Tuesday 23 January 2018

Ryanair feels turbulence as EasyJet issues profit alert

EasyJet chief executive Carolyn McCall
EasyJet chief executive Carolyn McCall
John Mulligan

John Mulligan

UK airline EasyJet expects to shoulder a £90m (€102m) currency hit in its latest financial year following the slump in sterling since June's Brexit vote. That's £35m worse than since the day of the referendum.

The airline also expects its pre-tax profit in the financial year that just ended in September to be as much as 29pc below the £686m it made in the previous financial year.

It said its profit in the period just ended will probably be between a range of £490m to £495m. That's up to 3.8pc lower than had been anticipated by Davy Stockbrokers.

"We have been disproportionately affected by extraordinary events this year but our excellent network, cost control and revenue initiatives and our strong balance sheet underpin our confidence in the business," said chief executive Carolyn McCall.

The airline will formally release its financial results for the 12 months ended in September, next month.

EasyJet's trading update dragged shares in other airlines including Ryanair lower. EasyJet's owns shares fell as much as 7pc.

Shares in Ryanair, which sees about one-third of its annual 116 million passengers fly in and out of the UK, were down over 2pc at one stage before recovering slightly later.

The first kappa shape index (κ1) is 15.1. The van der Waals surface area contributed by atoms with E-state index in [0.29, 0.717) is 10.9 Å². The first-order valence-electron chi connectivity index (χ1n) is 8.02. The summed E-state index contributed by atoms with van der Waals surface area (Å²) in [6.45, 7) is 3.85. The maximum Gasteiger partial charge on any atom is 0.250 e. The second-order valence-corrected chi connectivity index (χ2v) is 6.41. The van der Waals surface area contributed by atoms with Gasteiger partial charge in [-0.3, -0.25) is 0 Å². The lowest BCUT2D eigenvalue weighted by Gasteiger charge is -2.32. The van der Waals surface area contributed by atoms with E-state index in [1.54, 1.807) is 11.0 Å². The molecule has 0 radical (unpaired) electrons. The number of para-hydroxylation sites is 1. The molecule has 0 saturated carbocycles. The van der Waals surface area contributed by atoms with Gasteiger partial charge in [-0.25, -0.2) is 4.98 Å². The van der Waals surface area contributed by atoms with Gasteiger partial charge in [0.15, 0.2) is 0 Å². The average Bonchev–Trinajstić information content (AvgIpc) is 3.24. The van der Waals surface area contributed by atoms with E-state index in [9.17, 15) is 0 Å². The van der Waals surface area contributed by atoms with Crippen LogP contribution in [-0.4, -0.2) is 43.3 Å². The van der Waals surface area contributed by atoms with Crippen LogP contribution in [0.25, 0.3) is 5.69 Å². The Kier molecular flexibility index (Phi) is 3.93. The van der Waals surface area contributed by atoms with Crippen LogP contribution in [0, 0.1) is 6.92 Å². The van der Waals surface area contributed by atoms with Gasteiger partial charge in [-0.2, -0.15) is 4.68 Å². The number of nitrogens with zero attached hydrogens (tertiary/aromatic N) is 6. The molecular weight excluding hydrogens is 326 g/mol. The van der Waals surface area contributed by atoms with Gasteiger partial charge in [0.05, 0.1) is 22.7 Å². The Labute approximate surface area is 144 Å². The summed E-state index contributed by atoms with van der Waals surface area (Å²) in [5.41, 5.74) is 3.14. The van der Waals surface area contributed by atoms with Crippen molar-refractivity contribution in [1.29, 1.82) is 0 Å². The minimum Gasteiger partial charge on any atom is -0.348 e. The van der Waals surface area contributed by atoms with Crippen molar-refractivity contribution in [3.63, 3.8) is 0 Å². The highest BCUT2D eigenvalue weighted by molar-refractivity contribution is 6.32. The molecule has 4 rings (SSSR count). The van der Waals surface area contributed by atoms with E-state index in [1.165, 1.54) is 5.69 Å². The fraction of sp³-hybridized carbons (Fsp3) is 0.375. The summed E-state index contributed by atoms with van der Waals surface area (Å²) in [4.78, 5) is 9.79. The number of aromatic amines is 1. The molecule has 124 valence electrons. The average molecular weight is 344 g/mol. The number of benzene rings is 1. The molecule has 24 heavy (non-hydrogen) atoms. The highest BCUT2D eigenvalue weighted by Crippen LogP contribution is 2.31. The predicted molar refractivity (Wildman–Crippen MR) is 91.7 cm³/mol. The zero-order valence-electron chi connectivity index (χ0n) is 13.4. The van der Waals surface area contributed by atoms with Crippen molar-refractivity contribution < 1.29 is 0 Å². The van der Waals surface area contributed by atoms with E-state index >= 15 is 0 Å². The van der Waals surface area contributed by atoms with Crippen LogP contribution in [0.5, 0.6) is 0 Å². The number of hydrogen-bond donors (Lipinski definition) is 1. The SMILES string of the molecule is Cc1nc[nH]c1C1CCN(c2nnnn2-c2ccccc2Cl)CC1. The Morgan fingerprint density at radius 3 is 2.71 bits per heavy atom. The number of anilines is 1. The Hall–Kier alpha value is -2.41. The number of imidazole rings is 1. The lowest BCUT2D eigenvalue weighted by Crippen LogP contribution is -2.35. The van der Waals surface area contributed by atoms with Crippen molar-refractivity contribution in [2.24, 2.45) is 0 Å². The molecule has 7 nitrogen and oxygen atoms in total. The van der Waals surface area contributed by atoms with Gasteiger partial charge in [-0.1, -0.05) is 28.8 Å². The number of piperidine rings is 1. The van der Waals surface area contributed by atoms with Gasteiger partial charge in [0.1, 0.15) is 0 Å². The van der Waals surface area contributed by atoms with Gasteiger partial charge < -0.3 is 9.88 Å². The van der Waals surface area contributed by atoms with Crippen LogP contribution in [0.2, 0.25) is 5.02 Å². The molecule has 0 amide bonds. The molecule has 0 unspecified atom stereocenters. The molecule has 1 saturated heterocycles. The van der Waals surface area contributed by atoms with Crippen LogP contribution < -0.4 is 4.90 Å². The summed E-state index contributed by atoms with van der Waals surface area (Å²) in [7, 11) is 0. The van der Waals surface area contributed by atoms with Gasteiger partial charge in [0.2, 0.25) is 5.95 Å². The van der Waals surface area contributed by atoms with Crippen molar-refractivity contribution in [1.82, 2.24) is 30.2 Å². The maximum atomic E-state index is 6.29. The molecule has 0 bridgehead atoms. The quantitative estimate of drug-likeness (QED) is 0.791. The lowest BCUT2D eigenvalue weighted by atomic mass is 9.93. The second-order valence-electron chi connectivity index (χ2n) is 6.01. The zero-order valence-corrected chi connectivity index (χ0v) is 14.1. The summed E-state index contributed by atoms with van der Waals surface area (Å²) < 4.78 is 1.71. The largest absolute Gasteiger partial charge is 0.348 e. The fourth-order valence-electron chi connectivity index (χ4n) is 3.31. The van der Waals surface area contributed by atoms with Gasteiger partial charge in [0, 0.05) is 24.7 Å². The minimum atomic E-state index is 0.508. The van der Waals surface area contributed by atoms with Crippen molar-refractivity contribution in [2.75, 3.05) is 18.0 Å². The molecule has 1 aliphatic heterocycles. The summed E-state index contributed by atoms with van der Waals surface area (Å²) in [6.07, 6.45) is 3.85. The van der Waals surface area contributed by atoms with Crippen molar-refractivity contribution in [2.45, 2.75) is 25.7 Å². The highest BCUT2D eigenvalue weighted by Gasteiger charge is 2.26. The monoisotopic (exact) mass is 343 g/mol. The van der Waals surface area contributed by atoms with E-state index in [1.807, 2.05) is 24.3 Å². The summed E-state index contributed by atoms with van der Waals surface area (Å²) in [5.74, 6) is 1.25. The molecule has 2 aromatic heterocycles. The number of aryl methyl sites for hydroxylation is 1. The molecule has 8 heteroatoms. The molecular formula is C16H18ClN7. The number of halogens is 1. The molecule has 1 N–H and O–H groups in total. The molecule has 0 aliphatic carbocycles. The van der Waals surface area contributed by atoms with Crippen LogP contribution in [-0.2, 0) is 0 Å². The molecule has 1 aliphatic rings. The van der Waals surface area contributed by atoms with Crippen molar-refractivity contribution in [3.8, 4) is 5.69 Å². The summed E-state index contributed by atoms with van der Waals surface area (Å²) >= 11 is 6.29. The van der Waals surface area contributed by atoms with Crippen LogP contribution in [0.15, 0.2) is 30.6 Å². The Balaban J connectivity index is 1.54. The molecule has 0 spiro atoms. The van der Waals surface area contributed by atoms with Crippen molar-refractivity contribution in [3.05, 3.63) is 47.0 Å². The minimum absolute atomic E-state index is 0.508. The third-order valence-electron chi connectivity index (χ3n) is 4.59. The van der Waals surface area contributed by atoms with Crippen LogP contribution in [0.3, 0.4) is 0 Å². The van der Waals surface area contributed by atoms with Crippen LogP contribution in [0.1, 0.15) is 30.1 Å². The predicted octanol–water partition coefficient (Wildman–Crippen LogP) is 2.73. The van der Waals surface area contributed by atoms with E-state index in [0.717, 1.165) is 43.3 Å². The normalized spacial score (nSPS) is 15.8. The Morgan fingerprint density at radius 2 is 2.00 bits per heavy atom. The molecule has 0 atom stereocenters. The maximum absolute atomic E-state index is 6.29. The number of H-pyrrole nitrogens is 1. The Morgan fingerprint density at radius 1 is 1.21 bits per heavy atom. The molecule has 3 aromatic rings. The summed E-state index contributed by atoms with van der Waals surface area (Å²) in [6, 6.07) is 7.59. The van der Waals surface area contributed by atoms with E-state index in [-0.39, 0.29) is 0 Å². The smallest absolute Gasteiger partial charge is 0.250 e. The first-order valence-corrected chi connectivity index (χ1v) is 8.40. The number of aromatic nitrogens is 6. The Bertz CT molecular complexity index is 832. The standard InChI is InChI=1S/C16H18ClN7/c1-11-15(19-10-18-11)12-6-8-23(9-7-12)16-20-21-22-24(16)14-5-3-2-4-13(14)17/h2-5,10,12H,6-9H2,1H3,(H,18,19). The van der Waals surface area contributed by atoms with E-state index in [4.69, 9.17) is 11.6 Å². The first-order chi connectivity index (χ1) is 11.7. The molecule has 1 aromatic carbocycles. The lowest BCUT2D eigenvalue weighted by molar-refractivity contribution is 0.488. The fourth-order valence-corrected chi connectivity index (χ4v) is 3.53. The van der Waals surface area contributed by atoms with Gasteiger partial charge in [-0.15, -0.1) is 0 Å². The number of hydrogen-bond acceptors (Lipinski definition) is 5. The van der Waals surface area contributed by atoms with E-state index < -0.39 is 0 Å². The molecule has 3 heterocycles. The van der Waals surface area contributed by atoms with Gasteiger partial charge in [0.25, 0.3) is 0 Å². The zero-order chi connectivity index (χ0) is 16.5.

EasyJet said that its passenger numbers for the three months to the end of September were a record 22 million, with a strong load factor of 93.9pc. The load factor represents the number of available seats that it filled.

It added that revenue per seat fell 8.7pc in the period compared to a year earlier, as flyers benefited from cheaper tickets.

The airline said it had "performed strongly" in a difficult operating environment for all European airlines.

It said that it had been hit by exchange rate fluctuations impacting holiday travel costs, dented demand because of terrorist attacks, and the low fuel cost resulting in increased market capacity.

Airlines pay for fuel in US dollars, making it more expensive for carriers that work with pounds or euro.

But the price of fuel has declined, and even with the currency hit, EasyJet said its fuel bill in second half of the year that ended on September 30 will be between £75m and £80m lower than in the second half of the previous financial year.

EasyJet also pays huge chunks of its landing fees and air traffic control fees in euro, making those services more expensive.

The airline insisted that it continues to see the current market environment as an "opportunity to build and strengthen its strategic position for the long term".

"The current environment is tough for all airlines, but history shows that at times like this the strongest airlines become stronger," said Ms McCall.

Irish Independent

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